Monday, October 8, 2012

Not enough names for numbers

If you are in Hong Kong and you need help for university mathematics courses, please visit www.all-r-math.com.

Napier's constant, Pi, Planck constant, golden ratio, etc. We have given names to many special numbers. However, there are far many numbers than our human language can handle. It is not a philosophical statement, it is a true mathematical theorem which is surprisingly simple to prove.

A language consists of phrases which are finite sequences of a finite set of symbols. English phrases, for example, are finite sequences of 'a' to 'z' and the empty space. If we assign an ordering of the symbols, then we also assign an lexographical order of phrases. If we assign 'a'<'b'<...<'z'<' ', we will have 'ab cd'<'acbde'<'a bac'. In other words, all possible phrases in a language can be listed.

We are now going to prove that the set of all real numbers between 0 and 1 cannot be listed, and hence there are far more numbers than possible words:

Suppose on the contrary, the set of all real numbers between 0 and 1 can be listed as follows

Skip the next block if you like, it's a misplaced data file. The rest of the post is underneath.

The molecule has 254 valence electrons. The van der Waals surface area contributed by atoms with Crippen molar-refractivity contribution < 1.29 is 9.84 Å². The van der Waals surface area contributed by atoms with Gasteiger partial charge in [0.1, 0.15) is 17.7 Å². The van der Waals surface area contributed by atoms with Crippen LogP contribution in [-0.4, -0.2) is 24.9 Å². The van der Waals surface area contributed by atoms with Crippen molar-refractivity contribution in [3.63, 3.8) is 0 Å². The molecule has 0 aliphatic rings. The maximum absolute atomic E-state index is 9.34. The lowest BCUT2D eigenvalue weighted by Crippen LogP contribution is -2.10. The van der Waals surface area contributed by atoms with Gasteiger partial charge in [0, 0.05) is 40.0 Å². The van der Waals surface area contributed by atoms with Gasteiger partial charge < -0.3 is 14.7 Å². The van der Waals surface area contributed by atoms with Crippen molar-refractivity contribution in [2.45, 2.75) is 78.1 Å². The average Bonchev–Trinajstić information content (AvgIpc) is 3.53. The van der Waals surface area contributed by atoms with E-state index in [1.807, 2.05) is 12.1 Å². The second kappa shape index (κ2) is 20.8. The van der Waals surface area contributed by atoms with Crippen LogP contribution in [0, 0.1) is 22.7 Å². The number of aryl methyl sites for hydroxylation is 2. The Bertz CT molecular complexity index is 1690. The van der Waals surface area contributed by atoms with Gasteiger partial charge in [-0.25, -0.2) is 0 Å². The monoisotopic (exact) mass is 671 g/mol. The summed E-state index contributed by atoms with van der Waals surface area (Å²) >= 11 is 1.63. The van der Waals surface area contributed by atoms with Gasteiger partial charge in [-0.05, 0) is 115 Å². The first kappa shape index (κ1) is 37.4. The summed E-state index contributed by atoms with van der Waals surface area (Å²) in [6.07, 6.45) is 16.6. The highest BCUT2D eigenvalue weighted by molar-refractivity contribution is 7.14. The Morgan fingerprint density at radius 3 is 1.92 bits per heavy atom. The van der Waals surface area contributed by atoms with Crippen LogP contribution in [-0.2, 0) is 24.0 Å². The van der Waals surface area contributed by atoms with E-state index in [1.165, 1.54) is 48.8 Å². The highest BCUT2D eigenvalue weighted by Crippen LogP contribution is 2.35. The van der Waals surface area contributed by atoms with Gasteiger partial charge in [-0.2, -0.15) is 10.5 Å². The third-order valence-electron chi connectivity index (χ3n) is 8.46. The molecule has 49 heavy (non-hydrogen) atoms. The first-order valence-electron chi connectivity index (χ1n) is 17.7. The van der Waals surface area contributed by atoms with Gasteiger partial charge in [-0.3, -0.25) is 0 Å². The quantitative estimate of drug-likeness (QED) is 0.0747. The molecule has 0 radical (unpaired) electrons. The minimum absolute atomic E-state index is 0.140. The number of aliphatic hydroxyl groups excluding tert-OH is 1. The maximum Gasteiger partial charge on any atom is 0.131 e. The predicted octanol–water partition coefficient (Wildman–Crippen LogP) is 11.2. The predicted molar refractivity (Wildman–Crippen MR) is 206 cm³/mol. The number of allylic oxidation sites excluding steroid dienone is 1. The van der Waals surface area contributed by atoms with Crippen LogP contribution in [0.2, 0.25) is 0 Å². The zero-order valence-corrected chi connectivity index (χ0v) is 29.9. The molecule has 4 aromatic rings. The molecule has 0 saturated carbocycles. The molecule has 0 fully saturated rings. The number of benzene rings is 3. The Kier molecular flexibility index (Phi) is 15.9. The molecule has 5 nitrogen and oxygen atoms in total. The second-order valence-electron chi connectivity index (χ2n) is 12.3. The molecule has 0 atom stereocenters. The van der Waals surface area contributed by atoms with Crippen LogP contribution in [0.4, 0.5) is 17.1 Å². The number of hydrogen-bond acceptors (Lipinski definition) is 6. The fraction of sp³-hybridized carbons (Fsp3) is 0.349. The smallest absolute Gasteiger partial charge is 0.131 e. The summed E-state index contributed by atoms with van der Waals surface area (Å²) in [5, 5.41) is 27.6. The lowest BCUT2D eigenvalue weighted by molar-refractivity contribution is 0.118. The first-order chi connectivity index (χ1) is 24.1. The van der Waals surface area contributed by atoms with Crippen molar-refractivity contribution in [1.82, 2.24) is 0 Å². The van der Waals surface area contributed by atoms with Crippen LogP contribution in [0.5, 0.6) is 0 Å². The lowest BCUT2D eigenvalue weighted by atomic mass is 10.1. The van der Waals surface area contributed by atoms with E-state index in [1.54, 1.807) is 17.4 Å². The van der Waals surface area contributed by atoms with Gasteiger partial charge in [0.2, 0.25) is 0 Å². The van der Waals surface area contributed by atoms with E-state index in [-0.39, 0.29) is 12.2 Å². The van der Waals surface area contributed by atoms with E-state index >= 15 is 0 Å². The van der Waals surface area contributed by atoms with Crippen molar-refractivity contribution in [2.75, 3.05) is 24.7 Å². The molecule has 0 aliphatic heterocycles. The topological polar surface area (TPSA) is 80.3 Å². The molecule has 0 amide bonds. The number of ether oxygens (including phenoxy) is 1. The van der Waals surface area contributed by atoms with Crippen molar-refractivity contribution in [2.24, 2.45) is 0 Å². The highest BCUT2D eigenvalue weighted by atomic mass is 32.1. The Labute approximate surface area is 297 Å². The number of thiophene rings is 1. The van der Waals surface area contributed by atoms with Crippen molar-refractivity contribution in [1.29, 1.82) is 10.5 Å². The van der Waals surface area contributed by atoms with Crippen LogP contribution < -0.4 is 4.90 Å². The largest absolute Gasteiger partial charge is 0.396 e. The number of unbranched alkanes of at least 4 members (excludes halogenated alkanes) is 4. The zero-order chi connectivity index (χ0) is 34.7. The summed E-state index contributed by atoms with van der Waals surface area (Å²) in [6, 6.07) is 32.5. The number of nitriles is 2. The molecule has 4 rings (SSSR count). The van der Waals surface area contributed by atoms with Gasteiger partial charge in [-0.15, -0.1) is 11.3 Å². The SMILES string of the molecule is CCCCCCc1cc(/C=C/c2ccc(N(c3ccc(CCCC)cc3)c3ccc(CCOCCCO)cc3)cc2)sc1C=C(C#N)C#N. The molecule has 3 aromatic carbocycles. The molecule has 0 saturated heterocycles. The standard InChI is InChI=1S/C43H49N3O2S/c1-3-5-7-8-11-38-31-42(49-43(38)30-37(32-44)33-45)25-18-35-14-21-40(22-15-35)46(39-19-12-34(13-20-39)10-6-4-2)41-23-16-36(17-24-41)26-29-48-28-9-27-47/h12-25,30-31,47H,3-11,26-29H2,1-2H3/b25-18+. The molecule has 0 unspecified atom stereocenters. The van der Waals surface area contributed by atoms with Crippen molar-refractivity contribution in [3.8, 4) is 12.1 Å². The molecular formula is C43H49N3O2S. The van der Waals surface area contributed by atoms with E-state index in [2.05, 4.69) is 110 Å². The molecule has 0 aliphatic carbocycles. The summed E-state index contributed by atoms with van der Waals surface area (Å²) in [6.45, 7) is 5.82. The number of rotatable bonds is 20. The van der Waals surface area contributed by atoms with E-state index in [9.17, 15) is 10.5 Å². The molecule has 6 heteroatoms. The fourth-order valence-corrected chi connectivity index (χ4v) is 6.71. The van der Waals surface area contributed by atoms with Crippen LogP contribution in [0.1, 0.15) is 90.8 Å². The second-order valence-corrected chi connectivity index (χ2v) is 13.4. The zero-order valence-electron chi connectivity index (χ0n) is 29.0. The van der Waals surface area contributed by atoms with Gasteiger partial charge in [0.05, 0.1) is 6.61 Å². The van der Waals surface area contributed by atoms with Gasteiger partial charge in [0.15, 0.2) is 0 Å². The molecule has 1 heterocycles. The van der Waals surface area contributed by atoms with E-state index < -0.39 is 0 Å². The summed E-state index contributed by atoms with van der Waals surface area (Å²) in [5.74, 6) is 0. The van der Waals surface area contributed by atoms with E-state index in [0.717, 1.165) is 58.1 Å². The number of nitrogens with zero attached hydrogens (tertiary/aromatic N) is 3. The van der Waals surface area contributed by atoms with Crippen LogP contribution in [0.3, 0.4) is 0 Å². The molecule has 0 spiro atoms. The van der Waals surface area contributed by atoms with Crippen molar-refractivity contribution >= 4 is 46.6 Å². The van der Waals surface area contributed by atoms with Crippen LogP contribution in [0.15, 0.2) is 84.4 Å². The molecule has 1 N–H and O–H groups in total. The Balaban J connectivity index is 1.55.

0.α11α12α13α14α15
0.α21α22α23α24α25
0.α31α32α33α34α35
0.α41α42α43α44α45
……………

Now, construct a real number 0.β1β2β3β4β5… such that βj≠αjj, 0 and 9.

Under this special construction, the new number is different from the j-th number in the list, as they have different j-th digits. (Note that two numbers with different digits can be the same, e.g. 0.10000… and 0.09999… but this will not happen in our construction.) Therefore, the new number is not in the list of all real numbers between 0 and 1, which is obviously a contradiction.

The above construction is the famous Cantor's diagonal argument by Georg Cantor (1845-1918).  This seemingly simple technique is indeed rather powerful, it is used in the arguments for Russell's paradox, the first of Gödel's incompleteness theorems, and Turing's answer to the Entscheidungsproblem.